> products, but no actual information about the alleged trojans themselves
> (except that they're "highly dangerous"). It's all very mysterious, and
> it doesn't inspire confidence in me in the accuracy of these detections,
> I'm sorry to say, especially given my own current experience.
>> When I do a Google search for
>> "74da9128149f4e678783b4125095d396 +site:virustotal.com"
>> I get 6 hits, several of which show a VBA32 detection of
>> TrojanBanker.Qhost.aaji
> So I see. Thanks for the tip. In most of them the only other detection
> is once again by ClamAV though. It seems likely to me that those are all
> false positives too. They all seem to be installers or uninstallers,
> perhaps something about that is triggering ClamAV and VBA32. When I
> search for this "TrojanBanker.Qhost.aaji" trojan, once again I can find
> no concrete information about it whatsoever, so unfortunately it doesn't
> really help in identifying what it is that ClamAV thinks my program is
> infected with...

Pepijn

Not sure what your issue is. First, virus names are not uniform. You should not expect them to be. As for you assertion that other AV's provide detailed info as to why they detected I would say to you that you are being naive.

As for your statement about circular reference. VT supplies every sample submitted to all AV vendors. Each vendor determines if they even wish to process a submittal. In this case CalmAV did and, per Edwin's earlier response, a MD5 signature was generated around a piece of the executable sample. So if you are concerned about your app which you seem to be, you can 1) use sigtool to examine your app to see where you might further want to analyze to change, 2) submit a fp report to ClamAV, or 3) since the sig is an md5 recompile your app with some slight changes such as adding extra constants to change the md5 and you should be fine.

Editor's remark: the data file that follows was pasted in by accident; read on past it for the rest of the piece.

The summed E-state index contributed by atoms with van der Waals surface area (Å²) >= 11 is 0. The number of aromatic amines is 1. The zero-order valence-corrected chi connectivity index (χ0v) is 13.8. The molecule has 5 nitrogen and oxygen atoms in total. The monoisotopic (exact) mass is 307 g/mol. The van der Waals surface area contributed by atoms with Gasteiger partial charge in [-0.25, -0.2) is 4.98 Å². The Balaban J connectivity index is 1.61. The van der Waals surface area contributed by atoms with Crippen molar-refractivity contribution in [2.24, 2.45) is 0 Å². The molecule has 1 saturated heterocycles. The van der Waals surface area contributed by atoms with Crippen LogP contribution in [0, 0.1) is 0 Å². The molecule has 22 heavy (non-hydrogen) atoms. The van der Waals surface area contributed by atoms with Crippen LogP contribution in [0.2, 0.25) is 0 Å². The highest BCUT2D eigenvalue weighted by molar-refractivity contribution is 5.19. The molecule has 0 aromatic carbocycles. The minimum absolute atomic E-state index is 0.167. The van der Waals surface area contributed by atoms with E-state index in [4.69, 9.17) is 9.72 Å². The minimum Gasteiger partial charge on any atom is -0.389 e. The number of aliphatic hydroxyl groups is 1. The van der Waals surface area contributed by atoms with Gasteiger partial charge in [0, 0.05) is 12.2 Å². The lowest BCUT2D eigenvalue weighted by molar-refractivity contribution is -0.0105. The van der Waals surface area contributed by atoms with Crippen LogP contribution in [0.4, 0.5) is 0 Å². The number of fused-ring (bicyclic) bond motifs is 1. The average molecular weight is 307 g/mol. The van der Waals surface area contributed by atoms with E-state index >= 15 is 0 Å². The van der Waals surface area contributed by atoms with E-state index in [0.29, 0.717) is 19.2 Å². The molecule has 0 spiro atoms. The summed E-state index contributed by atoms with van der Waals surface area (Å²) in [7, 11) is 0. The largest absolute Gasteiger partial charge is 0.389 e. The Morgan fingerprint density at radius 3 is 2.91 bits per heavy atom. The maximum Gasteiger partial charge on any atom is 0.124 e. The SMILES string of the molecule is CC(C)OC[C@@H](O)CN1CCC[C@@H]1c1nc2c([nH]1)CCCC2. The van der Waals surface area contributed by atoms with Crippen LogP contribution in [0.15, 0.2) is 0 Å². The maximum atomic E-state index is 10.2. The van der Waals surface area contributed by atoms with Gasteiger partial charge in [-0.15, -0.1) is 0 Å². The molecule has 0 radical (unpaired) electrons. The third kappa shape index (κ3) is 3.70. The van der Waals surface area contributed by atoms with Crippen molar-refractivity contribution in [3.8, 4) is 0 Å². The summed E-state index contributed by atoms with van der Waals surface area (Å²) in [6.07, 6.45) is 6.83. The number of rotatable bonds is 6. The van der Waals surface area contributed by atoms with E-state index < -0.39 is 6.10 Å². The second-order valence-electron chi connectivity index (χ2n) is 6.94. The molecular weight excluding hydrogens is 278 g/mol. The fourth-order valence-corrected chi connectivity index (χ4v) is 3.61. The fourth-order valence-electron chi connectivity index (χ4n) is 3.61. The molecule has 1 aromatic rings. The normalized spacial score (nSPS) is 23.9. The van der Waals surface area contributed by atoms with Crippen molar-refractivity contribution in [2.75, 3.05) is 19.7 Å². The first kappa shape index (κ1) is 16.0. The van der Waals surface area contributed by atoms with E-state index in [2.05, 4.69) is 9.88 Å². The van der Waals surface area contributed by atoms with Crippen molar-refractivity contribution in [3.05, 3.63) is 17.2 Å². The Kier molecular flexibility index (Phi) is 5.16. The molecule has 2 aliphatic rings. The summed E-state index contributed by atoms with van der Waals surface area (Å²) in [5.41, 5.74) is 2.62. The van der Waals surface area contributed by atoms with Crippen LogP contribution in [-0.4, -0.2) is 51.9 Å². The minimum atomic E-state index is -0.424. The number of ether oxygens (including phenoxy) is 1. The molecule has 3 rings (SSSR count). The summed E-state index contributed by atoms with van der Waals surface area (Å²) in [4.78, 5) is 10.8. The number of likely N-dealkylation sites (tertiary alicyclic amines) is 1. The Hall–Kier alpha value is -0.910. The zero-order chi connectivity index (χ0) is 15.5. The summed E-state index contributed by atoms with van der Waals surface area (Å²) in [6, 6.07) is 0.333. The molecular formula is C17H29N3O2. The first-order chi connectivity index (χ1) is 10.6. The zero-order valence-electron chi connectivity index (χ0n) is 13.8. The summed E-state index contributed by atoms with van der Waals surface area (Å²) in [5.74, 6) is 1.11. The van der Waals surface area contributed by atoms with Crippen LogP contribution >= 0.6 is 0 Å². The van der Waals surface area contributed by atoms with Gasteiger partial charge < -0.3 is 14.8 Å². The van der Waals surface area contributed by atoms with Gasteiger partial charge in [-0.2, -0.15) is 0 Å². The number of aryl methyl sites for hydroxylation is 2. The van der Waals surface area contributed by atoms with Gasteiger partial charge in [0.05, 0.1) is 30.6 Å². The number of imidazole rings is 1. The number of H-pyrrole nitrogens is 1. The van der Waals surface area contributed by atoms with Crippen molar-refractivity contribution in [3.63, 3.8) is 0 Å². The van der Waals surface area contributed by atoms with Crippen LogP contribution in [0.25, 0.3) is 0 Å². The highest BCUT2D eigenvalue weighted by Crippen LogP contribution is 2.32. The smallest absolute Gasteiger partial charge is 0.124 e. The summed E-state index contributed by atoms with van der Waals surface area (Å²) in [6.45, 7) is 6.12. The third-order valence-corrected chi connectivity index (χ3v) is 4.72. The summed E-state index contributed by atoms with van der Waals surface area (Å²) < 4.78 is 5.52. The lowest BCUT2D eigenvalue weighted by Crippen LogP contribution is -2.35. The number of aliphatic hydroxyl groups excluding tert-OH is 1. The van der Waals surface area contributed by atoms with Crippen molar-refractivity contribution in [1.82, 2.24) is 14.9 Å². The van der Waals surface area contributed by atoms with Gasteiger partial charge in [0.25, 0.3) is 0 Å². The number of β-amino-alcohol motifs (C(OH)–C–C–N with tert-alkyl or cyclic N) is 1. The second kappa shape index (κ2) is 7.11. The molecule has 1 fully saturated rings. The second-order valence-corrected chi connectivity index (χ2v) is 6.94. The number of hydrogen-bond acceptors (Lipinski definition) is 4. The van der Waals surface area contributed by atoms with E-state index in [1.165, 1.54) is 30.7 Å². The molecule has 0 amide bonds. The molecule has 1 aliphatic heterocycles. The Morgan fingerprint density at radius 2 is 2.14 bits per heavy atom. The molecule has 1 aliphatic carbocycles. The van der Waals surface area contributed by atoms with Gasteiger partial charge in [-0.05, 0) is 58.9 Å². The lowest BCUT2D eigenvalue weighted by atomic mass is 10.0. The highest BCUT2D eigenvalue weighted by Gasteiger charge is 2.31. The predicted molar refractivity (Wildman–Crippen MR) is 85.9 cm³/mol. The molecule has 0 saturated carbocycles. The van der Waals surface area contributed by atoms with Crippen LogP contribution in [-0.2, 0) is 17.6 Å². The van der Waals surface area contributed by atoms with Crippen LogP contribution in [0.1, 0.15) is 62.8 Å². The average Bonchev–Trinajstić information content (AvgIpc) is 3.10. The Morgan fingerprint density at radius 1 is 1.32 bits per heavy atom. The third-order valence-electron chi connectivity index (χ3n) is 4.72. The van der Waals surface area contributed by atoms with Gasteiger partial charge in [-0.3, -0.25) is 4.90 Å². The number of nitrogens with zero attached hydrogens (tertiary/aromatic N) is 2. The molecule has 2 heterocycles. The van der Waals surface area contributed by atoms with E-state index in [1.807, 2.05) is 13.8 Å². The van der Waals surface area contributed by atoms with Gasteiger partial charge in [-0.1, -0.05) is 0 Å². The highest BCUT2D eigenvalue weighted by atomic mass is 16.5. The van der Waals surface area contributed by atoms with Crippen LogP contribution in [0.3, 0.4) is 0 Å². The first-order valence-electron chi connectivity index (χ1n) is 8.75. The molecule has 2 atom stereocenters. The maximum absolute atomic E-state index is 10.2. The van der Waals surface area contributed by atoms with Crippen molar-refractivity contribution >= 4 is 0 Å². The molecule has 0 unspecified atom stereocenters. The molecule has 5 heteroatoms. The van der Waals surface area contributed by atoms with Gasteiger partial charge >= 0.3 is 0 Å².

Tom

_______________________________________________
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Re: Virus information database? [ In reply to ]
Hi Tom,

On 08-05-12 02:52, TR Shaw wrote:
> Pepijn
>
> Not sure what your issue is. First, virus names are not uniform. You should not expect them to be.
I /don't/ expect them to be. But I expect to be able to find some other
information about them than a cryptic name and an MD5 hash /somewhere/.
> As for you assertion that other AV's provide detailed info as to why they detected I would say to you that you are being naive.
I am asserting that in fact virus scanners I have used when I still used
Windows provided databases with detailed information about the threats
they detected and how they detected them (heuristics, etc.), either as
part of the program, or online. Are you calling me a liar?